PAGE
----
The investigations started after Russian Internet security firm Kaspersky Lab said this week
that it had uncovered a sophisticated cyberespionage weapon
in use around the world, and specifically targeting hotels that hosted the nuclear talks.
An Austrian Interior Ministry spokesman, Karl-Heinz Grundböck, would give no further details but said "all relevant locations" are being investigated.
The Office of the Attorney General of Switzerland said it had "opened criminal proceedings against persons unknown on suspicion of political espionage."
A house was searched May 12 in Geneva, it said, "and IT hardware as well as software has been seized. The aim of the aforementioned house search was to seize respective information as well as the malware; it was of particular interest to investigate whether the malware infected the respective IT systems."
Neither country has said who it believes to be behind the suspected espionage.
Kaspersky Lab said the attacks involved a virus dubbed Duqu 2.0, which exploits software vulnerabilities to infiltrate and gather information.
Based on the sophistication, it's clear the virus was part of a state-sponsored attack, said David Emm, senior security researcher at Kaspersky Lab.
So who was behind it?
"Trying to specifically say which government might be involved is impossible," Emm said.
Even if the evidence seems to point toward one country, he said, that doesn't mean it's accurate.
"It is so easy for an attacker to leave false flags, if you like, to set a false trail of breadcrumbs leading to somebody else's door," he said.
Minister: 'No basis' to claims Israel is involved
An earlier version of the Duqu virus has been linked to Israel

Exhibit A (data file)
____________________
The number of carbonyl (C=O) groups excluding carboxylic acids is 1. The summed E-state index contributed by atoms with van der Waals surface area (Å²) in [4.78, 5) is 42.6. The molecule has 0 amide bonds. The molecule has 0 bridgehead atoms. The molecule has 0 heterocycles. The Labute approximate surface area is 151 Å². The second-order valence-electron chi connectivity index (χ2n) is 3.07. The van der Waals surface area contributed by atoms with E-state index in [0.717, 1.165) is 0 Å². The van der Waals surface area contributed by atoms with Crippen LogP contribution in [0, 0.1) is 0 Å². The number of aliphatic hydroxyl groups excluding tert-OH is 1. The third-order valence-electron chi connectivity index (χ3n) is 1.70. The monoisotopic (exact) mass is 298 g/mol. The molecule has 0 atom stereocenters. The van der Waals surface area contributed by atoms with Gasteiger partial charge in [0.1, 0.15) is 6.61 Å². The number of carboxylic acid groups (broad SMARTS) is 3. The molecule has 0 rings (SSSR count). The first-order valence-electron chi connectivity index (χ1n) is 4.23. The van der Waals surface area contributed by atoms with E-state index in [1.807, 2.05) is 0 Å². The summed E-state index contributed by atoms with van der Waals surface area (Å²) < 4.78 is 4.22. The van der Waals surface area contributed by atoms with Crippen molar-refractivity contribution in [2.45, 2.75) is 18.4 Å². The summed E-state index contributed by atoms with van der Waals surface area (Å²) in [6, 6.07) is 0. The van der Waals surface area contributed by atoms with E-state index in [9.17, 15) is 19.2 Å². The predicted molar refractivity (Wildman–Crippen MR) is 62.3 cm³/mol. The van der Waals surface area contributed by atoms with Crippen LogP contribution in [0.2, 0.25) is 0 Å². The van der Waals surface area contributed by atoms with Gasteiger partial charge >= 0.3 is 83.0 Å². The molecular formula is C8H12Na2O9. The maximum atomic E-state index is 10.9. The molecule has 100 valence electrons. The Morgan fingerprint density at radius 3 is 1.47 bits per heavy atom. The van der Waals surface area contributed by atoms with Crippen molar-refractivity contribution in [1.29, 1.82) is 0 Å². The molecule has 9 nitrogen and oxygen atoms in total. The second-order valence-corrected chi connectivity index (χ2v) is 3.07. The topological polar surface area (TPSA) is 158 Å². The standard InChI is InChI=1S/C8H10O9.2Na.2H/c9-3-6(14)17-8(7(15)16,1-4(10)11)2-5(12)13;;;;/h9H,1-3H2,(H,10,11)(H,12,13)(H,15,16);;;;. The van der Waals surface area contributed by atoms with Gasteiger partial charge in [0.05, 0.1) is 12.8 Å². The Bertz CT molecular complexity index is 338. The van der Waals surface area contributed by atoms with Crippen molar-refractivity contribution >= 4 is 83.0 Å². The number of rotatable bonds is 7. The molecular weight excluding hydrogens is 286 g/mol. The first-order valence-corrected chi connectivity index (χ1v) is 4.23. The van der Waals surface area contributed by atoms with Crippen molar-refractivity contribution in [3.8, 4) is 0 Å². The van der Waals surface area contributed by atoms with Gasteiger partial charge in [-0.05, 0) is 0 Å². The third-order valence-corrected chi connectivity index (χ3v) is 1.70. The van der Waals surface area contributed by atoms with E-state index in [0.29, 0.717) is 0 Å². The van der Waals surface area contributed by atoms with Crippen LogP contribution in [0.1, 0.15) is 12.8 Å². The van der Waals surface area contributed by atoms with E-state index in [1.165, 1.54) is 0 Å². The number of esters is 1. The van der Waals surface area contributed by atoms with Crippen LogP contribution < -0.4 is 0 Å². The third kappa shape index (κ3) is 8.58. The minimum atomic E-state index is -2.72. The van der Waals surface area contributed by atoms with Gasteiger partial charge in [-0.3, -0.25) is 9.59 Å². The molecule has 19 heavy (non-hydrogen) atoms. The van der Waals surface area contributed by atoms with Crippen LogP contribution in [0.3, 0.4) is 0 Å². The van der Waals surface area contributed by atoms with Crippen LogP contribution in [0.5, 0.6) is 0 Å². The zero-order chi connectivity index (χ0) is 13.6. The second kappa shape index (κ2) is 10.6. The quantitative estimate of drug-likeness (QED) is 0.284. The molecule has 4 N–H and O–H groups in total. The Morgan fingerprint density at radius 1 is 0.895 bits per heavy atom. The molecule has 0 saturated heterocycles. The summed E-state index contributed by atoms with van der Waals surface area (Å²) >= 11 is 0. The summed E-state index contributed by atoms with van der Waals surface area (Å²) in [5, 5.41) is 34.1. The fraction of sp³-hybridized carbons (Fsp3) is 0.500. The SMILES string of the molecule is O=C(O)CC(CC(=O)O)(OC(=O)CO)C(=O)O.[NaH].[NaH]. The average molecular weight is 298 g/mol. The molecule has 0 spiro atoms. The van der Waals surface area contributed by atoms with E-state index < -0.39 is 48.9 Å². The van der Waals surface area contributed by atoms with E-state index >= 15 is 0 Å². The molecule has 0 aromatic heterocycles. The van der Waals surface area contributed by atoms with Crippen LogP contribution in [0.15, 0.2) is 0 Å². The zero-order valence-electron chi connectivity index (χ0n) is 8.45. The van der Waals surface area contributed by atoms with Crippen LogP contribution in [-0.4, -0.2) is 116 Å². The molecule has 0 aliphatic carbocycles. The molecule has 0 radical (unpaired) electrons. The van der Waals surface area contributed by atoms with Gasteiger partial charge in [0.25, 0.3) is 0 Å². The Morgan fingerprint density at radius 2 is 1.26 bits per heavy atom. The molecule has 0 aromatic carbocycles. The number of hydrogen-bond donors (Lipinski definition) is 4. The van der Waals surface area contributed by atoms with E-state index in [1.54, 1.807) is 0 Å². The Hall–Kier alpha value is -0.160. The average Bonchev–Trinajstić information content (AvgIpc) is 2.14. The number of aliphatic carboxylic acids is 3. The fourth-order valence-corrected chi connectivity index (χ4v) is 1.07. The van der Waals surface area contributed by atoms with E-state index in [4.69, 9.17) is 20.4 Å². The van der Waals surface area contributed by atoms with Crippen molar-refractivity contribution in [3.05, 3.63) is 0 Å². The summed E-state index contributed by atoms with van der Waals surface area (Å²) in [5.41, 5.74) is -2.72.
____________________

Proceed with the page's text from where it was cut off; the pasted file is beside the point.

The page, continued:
And The Wall Street Journal reported in March
that Israel had obtained confidential information about the closed-door negotiations to help it argue against a potential deal.
"These allegations are utterly false," a senior official in the Israeli Prime Minister's office told CNN at the time. "The state of Israel
does not conduct espionage against the United States or Israel's other allies."
Asked Thursday about the allegations of potential espionage, Israeli Foreign Ministry spokesman Emmanuel Nahshon told CNN that the ministry had no comment. The office of Israeli Prime Minister Benjamin Netanyahu
also declined to comment.
Earlier Thursday, Israeli Deputy Foreign Minister Tzipi Hotovely told Israel Army Radio there was "no basis to all the international reports about the involvement of Israel in this affair."
She added, "What is far more important is that we will prevent a bad agreement, or else at the end of the day, we will find ourselves with an Iranian nuclear umbrella."
The Israeli government's use of the information it allegedly gleaned -- sharing it with U.S. lawmakers and others to undercut support for a deal -- angered the White House, the Journal said in its report, citing current and former U.S. officials.
On Thursday, several U.S. officials told CNN
that the Obama administration doesn't doubt reports accusing Israel of using the virus to spy on the Iran talks. Espionage during the talks is nothing new, one official said.
"They do it all the time," the official said. "They did it last year, and they did it again this year. This doesn't come as any great surprise to anyone."
The talks involved the so-called P5+1, made up of the United States, Russia, China, Britain, France and Germany, across the table from Iran.
The negotiations, which wrapped up in the Swiss city of Lausanne in April, resulted in a framework deal
that was backed by the White House but opposed by Netanyahu and many in the U.S. Congress.
The parties have until the end to June to work out the details and put the plan to paper.